Saturday, December 19, 2009

Siem Reap, Cambodia

The supposedly five-hour journey from Phnom Penh to Siem Reap turned out to be seven hours. This was due to frequent 20-minute breaks, poor roads and a 30-minute delayed start because the driver wanted every seat to be filled. Bus journeys in Southeast Asia can be so tiresome!

Siem Reap is the gateway to the Temples of Angkor, a Hindu-Buddhist temple complex that is one of the world’s greatest architectural achievements. I spent a very full day visiting the main temples, hiring a tuk tuk driver to take me around. The complex is extremely tourist-friendly, with food and beverage stalls everywhere! It is difficult to describe the grandeur of the Temples of Angkor; it probably exceeds all the superlatives available.

I started my visit with Preah Bakeng (on a hill) for sunrise. On top of the temple, I could see vast expanses of forest. Then it was on to Bayon in Angkor Thom, my favorite temple. This complex is known for the gigantic face of a god carved in stone. I was amazed at the intricate details of gods, people and words that were carved all over the place. Another noticeable temple is Ta Prohm, the site of the filming of the movie Tomb Raider. This temple has a rough feel, as many tree roots have surrounded many of the doorways.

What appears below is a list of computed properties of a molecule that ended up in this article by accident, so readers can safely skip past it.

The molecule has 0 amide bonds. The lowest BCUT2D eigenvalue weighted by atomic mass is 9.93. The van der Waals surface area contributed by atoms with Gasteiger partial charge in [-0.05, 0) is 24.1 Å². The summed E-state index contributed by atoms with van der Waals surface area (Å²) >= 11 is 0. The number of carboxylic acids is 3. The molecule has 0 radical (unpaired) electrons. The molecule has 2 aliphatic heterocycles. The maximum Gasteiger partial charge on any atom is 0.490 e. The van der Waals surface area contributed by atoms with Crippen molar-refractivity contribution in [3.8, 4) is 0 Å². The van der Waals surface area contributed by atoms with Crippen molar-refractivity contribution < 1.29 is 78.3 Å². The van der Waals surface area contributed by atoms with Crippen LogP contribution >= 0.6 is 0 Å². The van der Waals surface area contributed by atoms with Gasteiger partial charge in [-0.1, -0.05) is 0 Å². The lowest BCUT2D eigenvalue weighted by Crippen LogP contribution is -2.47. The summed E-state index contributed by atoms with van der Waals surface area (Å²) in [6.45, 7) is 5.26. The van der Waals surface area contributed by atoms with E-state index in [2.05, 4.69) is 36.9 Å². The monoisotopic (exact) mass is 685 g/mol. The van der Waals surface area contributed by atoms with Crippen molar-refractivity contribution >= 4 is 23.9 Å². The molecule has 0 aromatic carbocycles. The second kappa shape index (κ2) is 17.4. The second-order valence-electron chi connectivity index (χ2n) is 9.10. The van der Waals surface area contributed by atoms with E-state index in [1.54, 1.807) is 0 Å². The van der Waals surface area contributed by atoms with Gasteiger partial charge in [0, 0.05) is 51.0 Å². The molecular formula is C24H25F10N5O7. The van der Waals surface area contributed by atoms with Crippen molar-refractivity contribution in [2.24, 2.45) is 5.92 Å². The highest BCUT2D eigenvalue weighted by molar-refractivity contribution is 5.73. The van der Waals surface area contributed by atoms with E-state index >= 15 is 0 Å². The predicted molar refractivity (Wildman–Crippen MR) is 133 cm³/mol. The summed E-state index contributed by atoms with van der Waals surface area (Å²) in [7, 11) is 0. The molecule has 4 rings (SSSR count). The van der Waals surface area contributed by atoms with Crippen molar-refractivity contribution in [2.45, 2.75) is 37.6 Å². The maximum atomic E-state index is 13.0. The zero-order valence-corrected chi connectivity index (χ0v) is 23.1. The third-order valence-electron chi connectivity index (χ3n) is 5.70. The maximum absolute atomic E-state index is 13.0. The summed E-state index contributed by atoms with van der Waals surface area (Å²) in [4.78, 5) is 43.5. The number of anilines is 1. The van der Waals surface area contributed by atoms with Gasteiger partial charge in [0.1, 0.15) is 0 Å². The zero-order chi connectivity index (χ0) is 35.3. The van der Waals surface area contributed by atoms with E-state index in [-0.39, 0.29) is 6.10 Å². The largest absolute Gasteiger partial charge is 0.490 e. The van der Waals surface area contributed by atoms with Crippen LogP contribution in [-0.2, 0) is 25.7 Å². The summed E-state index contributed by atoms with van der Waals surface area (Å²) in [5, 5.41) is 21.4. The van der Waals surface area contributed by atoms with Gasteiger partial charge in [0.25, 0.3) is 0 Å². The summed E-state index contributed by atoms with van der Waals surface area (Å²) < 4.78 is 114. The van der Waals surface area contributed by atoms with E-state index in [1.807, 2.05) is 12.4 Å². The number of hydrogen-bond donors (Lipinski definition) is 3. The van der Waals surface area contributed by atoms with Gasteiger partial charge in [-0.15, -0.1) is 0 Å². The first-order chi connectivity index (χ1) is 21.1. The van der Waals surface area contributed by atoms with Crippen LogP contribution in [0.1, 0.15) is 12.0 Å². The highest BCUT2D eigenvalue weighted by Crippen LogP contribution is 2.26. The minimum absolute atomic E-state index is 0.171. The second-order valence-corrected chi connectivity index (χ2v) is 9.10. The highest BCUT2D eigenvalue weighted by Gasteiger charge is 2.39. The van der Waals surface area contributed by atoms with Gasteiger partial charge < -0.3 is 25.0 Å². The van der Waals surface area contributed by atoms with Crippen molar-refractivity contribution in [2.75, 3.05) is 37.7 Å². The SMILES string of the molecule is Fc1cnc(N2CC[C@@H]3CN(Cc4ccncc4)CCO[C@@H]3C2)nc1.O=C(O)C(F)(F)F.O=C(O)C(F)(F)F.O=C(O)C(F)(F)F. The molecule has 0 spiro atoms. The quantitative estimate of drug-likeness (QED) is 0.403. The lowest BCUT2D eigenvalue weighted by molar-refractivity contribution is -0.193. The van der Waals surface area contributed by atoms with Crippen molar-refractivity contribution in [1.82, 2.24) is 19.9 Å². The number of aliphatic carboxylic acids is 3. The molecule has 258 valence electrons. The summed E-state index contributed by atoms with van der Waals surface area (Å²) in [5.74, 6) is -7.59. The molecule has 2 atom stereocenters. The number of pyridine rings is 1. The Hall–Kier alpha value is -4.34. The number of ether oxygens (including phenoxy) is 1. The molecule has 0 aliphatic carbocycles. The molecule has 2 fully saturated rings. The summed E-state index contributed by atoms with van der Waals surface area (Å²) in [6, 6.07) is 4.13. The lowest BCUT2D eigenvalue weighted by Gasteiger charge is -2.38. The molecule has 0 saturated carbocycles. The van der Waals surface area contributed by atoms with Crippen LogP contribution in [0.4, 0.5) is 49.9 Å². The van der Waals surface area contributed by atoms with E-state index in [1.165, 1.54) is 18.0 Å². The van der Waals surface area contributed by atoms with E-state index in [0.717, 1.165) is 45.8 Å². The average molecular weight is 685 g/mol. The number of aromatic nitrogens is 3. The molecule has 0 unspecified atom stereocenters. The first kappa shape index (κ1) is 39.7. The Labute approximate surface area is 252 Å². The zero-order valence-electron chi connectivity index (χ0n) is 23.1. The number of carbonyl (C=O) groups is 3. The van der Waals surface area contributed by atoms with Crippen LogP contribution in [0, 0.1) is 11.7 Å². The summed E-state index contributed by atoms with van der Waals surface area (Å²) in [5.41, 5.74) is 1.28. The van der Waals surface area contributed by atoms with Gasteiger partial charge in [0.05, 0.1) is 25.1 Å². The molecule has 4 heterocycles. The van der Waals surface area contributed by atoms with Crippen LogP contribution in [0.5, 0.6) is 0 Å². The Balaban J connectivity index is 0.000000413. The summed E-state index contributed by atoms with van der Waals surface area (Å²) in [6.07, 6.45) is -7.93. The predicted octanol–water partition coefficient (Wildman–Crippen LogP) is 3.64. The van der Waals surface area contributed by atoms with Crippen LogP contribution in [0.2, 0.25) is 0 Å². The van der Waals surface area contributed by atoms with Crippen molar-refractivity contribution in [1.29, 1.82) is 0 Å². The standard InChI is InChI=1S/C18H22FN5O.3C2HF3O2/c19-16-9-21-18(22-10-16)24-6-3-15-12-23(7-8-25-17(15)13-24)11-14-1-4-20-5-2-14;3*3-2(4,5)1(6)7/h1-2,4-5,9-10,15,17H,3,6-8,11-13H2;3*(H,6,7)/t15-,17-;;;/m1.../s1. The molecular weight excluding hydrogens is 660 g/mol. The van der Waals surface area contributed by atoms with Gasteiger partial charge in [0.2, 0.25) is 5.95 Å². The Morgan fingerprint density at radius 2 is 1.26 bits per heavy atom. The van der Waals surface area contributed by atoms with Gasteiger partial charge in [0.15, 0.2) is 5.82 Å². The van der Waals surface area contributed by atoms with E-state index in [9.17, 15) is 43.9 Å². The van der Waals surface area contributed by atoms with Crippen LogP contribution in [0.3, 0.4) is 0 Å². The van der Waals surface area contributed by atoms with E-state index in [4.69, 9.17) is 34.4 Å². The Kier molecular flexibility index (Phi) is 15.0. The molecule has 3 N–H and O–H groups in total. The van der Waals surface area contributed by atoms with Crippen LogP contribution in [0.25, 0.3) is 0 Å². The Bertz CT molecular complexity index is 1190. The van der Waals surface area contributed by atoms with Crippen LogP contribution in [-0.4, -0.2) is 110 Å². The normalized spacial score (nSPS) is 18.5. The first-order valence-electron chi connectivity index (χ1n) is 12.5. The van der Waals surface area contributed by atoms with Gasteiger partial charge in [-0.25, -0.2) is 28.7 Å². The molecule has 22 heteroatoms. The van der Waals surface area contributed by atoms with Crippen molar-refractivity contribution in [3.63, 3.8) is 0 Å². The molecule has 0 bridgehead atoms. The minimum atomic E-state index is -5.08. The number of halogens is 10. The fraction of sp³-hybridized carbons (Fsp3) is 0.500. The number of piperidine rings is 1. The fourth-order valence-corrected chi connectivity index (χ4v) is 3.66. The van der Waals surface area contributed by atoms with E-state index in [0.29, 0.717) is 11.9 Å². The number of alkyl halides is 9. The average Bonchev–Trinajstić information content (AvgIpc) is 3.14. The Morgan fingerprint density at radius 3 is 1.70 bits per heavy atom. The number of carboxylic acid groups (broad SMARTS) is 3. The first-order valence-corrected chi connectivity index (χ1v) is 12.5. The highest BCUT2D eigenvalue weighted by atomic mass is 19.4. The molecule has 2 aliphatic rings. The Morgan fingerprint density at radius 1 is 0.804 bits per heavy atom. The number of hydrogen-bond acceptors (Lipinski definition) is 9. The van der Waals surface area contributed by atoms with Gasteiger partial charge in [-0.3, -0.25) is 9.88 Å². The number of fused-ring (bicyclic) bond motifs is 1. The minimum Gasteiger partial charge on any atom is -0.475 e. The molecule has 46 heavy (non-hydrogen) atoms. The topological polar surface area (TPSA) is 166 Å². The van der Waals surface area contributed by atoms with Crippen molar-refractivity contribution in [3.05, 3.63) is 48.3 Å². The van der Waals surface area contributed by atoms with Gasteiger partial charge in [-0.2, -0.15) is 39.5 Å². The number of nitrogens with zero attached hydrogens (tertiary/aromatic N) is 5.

The grandest temple of all is none other than Angkor Wat. This complex is surrounded by forest, lawns and water, something akin to a palace. Angkor Wat has three levels, of which the highest one was unfortunately closed for restoration. Inside the temple are gigantic Buddha statues, elaborate friezes and empty pools.

I will definitely be back to the Temples of Angkor, for it is a magical place. In fact, I will be back in Cambodia, as I did not spend enough time there. Even though the country is stifling hot, even in December, the people there touched my heart. They are a very resilient, industrious and friendly people. They have put their painful history behind them and are working hard to advance their lives. One example is the widespread knowledge of English (unlike in Vietnam). Furthermore, even the hassling of tourists is polite, always with “sir” or “ma’am”.

No comments:

Post a Comment